I Am This: Addict

On Monday, I celebrated six years of recovery. The 12 step fellowship I attend defines “being clean” as abstinence from all mind or mood altering substances, so when I talk about being clean it means from street drugs, alcohol, abuse of OTC/prescription drugs, etc. Six years may sound like a short amount of time to someone who has never dealt with addiction, but when I decided that drugs were destroying my life I was in very different circumstances than currently. While this post can (and will) go hand in hand with a post about mental illness, I also felt the need to express that this is a particular part of my identity which I consider slightly different from other mental illness.

As is tradition around a milestone like this, I am going to share the bit of my story that I tell when speaking at detoxes and treatment centers.

I began using when I was around eight years old. At that time, my parents decided that I was old enough to start drinking with them. They likely had the idea that this would help me learn how to drink responsibly if I was to do it under parental supervision. However, not only do I have at least one alcoholic parent, they thought it was damn hilarious whenever I got drunk. One of the stories that my father used to like to tell involved he and his brother charged with watching a two year old me. They had cracked fresh cold ones and taken a few swigs and got to talking. Next thing they knew, their cans were empty and they hadn’t drank them. Apparently “it soon became apparent who had”. So I was never really going to be a responsible drinker.

Embed from Getty Images

Somewhere around the age of 12 several things happened: (1) I began stealing old medication from the medicine cabinet (2) I was put on antidepressants (3) I made my first suicide attempt. Shortly after, I was a regular binge drinker and when I was introduced to street drugs at 15 years old, I was ready and willing to continue down the path of self-destruction I was on.

As these things do, it got progressively worse. To the point that I have months’long gaps of memory from the last while of my using days. And then I finally decided to go to a 12 step fellowship. I didn’t think I could afford rehab. I was barely able to pay rent and all the other things as well and I decided that I needed to be employed. Luckily, I had usually managed to hold down jobs. I jumped around a bunch, but always left on my own terms, often with decent references.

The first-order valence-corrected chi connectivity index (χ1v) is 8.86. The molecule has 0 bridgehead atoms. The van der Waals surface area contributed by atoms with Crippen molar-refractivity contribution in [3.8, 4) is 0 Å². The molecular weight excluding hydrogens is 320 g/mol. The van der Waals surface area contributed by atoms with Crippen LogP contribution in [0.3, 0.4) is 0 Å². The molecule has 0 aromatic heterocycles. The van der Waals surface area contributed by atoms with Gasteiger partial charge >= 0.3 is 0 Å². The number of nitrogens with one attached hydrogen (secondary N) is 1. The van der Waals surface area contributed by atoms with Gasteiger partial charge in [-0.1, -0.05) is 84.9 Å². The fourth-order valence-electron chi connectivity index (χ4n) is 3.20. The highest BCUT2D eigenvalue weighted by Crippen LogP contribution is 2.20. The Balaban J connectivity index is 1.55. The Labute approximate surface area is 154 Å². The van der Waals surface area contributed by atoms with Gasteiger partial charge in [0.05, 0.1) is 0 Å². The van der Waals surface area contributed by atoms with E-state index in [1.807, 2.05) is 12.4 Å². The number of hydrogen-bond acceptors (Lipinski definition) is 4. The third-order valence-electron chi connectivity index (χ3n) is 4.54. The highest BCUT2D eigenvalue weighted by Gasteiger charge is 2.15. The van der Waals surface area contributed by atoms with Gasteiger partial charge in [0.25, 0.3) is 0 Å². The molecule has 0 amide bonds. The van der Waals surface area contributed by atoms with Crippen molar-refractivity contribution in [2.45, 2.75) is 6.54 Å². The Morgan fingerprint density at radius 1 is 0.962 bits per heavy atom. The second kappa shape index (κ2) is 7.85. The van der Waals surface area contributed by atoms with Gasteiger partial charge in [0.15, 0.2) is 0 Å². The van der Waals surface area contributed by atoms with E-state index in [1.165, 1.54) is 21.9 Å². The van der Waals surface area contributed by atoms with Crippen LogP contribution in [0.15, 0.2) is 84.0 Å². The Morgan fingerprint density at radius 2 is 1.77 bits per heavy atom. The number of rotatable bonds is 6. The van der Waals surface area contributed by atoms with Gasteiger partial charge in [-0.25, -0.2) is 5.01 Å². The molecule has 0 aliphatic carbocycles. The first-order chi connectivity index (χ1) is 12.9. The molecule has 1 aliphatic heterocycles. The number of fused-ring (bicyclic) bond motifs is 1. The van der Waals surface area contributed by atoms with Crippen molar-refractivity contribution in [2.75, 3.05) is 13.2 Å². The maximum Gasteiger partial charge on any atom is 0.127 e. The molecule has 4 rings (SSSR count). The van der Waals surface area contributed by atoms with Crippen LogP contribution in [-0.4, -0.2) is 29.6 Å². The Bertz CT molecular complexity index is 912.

Over the next six years I proceeded to change my life. I stopped using. I was a psychiatric outpatient for four months while I went to 20 hours of therapy a week. I went back to school. I got a job in the field that I wanted a career in. Relationships started and ended. Through everything, I stayed clean and worked a program that allowed me to grow spiritually and help clear away some of the “wreckage of my past” both inside and outside of myself. I became more or less stable.

Embed from Getty Images

I’ve been talking recently with people in the 12-step fellowship I attend who have several years clean and they talk about friends and family asking them why they still go to meetings. I am lucky enough not only to have lots of excellent and supportive friends outside the fellowship, but ones that know how important it is to me and how much growing I do as a result of the steps that I work. Many of them have been around through parts of my addiction and after I got clean. They know why I still go to meetings.

As I talked about in the first post of this series, claiming the label “addict” changed not just the way I related to my drug use, but it got me thinking more deeply about identity politics. Living through the desperation of active addiction isn’t something I would wish on anyone. The joy of recovery though, is something that I wish everyone could experience.

If you think you need help with addiction, here are a few links:

Narcotics Anonymous

Alcoholics Anonymous

Co-Dependents Anonymous

Gamblers Anonymous